Seminar 5/7/2014 - Claire E. White, Princeton University: Engineering Sustainable Cements at the Mesoscale
Abstract: Understanding the formation mechanisms and phase stability of amorphous aluminosilicates is extremely important for a range of geological and industrial processes including zeolites, glasses and low-CO2 geopolymer cements. However, due to their disordered nature at the atomic length scale it is difficult to elucidate the exact structural rearrangements occurring during formation. Here, two state-of-the-art theoretical and experimental approaches will be outlined, and their suitability for studying amorphous aluminosilicates will be discussed.
Novel modeling and simulation methods across length scales are emerging in the research community, yet it remains difficult to span length scales without a significant compromise in accuracy. Coarse-grained Monte Carlo simulations used in conjunction with quantum chemical thermodynamic calculations is a relatively new methodology capable of spanning the atomic and nanoscale (toward the mesoscale). Here, it will be applied to modeling (i) silicate speciation (oligomerization) as a function of concentration at high pH, and (ii) the geopolymerization reaction, revealing new structural insight on the formation mechanisms taking place. The advantages and disadvantages of using this multiscale simulation methodology will be outlined and compared with conventional simulation approaches.
Experimental pair distribution function analysis is a powerful tool capable of elucidating the local structural motifs present in amorphous materials. This technique is well-suited for studying the structural arrangements in amorphous aluminosilicates, including glasses and cements. Here, by utilizing pair distribution function analysis it will be shown that the atomic structure of calcium-aluminum-silicate-hydrate gel (found in alkali-activated slag cements) is intrinsically different to calcium-silicate-hydrate gel known to exist in ordinary Portland cement (OPC)-based concrete. This fundamental difference (amorphous versus nanocrystalline) draws into question the suitability of OPC-based approaches (thermodynamic modeling, atomic ordering, phase formation) for studying alkali-activated cement systems.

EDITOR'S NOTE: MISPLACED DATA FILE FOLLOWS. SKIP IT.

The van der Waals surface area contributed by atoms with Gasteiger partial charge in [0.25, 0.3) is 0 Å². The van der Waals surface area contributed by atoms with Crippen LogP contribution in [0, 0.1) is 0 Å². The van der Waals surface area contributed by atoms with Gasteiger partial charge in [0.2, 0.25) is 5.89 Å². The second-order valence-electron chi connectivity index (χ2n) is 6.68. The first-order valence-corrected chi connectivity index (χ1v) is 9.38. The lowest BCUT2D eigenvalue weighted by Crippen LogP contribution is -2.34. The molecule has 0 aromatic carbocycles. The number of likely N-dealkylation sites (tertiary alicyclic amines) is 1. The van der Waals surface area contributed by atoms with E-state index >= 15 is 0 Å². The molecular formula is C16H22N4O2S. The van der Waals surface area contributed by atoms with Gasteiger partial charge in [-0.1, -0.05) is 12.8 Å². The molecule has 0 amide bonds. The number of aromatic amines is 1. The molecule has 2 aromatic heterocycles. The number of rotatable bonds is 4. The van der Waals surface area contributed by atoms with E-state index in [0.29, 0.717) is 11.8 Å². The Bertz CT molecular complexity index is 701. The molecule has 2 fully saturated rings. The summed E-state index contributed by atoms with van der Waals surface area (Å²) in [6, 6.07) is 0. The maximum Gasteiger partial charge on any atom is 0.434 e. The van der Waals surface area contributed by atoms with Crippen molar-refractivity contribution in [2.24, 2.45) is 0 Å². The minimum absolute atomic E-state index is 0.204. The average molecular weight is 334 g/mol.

Bio: Claire White received a B.Eng. in Civil Engineering and a B.S. in Physics from the University of Melbourne, Australia, in 2006. She completed her graduate studies in 2010 at the University of Melbourne in the Geopolymer and Minerals Processing group, supported by an Australian Postgraduate Award from the Australian government. After receiving her Ph.D., she worked as a postdoc at Los Alamos National Laboratory, and was awarded a Directors Postdoctoral Fellowship to research the atomic structure of low-CO2 alkali-activated cements. In 2012, she was awarded the Outstanding Student Research Prize from the Neutron Scattering Society of America in recognition of her Ph.D. research contributions to neutron sciences. In August, 2013 she joined the faculty at Princeton University as an Assistant Professor in the Department of Civil and Environmental Engineering and the Andlinger Center for Energy and the Environment. Her research group focuses on understanding and optimizing engineering and environmental materials, including low-CO2 cements and amorphous carbonate-based phases. This research spans multiple length and time scales, utilizing advanced synchrotron and neutron-based experimental techniques, and simulation methodologies.
All seminars are held on Wednesdays from 12:00 noon-1:00 p.m. in the Bowen Hall Auditorium Room 222. A light lunch is provided at 11:30 a.m. in the Bowen Hall Atrium immediately prior to the seminar.
Location: Bowen Hall Auditorium
Date/Time: 05/07/14 at 12:00 pm - 05/07/14 at 1:00 pm
Category: PRISM/PCCM Seminar Series